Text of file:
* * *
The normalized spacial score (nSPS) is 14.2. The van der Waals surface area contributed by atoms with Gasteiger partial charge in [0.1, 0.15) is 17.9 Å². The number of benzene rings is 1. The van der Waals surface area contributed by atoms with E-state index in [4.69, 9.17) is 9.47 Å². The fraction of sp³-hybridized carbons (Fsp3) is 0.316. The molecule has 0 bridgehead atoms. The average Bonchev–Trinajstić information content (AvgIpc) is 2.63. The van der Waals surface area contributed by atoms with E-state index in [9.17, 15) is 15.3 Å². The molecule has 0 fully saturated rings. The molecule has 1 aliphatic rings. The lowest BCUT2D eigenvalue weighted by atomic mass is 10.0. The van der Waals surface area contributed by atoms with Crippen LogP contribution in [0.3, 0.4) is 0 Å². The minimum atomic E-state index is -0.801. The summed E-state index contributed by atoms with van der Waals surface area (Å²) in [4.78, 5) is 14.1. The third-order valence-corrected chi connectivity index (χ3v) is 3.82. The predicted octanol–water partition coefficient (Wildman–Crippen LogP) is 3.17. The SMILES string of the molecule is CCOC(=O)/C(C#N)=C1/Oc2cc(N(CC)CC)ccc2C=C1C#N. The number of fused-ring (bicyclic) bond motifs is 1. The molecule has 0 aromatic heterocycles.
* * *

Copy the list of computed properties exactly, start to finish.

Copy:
The normalized spacial score (nSPS) is 14.2. The van der Waals surface area contributed by atoms with Gasteiger partial charge in [0.1, 0.15) is 17.9 Å². The number of benzene rings is 1. The van der Waals surface area contributed by atoms with E-state index in [4.69, 9.17) is 9.47 Å². The fraction of sp³-hybridized carbons (Fsp3) is 0.316. The molecule has 0 bridgehead atoms. The average Bonchev–Trinajstić information content (AvgIpc) is 2.63. The van der Waals surface area contributed by atoms with E-state index in [9.17, 15) is 15.3 Å². The molecule has 0 fully saturated rings. The molecule has 1 aliphatic rings. The lowest BCUT2D eigenvalue weighted by atomic mass is 10.0. The van der Waals surface area contributed by atoms with Crippen LogP contribution in [0.3, 0.4) is 0 Å². The minimum atomic E-state index is -0.801. The summed E-state index contributed by atoms with van der Waals surface area (Å²) in [4.78, 5) is 14.1. The third-order valence-corrected chi connectivity index (χ3v) is 3.82. The predicted octanol–water partition coefficient (Wildman–Crippen LogP) is 3.17. The SMILES string of the molecule is CCOC(=O)/C(C#N)=C1/Oc2cc(N(CC)CC)ccc2C=C1C#N. The number of fused-ring (bicyclic) bond motifs is 1. The molecule has 0 aromatic heterocycles.